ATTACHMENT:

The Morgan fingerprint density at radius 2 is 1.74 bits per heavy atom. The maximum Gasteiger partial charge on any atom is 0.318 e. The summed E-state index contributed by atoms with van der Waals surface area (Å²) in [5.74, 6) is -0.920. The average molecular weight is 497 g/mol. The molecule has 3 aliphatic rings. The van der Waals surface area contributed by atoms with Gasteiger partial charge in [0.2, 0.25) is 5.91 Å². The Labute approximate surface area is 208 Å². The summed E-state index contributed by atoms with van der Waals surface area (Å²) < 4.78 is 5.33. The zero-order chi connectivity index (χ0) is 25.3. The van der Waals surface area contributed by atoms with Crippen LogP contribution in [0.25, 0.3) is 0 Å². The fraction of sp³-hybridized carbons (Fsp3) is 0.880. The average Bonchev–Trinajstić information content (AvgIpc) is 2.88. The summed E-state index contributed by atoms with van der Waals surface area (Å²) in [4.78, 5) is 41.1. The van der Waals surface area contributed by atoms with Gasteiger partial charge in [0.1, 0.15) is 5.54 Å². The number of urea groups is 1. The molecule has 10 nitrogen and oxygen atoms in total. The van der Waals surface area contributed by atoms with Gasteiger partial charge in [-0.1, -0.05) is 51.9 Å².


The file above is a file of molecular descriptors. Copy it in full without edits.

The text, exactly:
The Morgan fingerprint density at radius 2 is 1.74 bits per heavy atom. The maximum Gasteiger partial charge on any atom is 0.318 e. The summed E-state index contributed by atoms with van der Waals surface area (Å²) in [5.74, 6) is -0.920. The average molecular weight is 497 g/mol. The molecule has 3 aliphatic rings. The van der Waals surface area contributed by atoms with Gasteiger partial charge in [0.2, 0.25) is 5.91 Å². The Labute approximate surface area is 208 Å². The summed E-state index contributed by atoms with van der Waals surface area (Å²) < 4.78 is 5.33. The zero-order chi connectivity index (χ0) is 25.3. The van der Waals surface area contributed by atoms with Crippen LogP contribution in [0.25, 0.3) is 0 Å². The fraction of sp³-hybridized carbons (Fsp3) is 0.880. The average Bonchev–Trinajstić information content (AvgIpc) is 2.88. The summed E-state index contributed by atoms with van der Waals surface area (Å²) in [4.78, 5) is 41.1. The van der Waals surface area contributed by atoms with Gasteiger partial charge in [0.1, 0.15) is 5.54 Å². The number of urea groups is 1. The molecule has 10 nitrogen and oxygen atoms in total. The van der Waals surface area contributed by atoms with Gasteiger partial charge in [-0.1, -0.05) is 51.9 Å².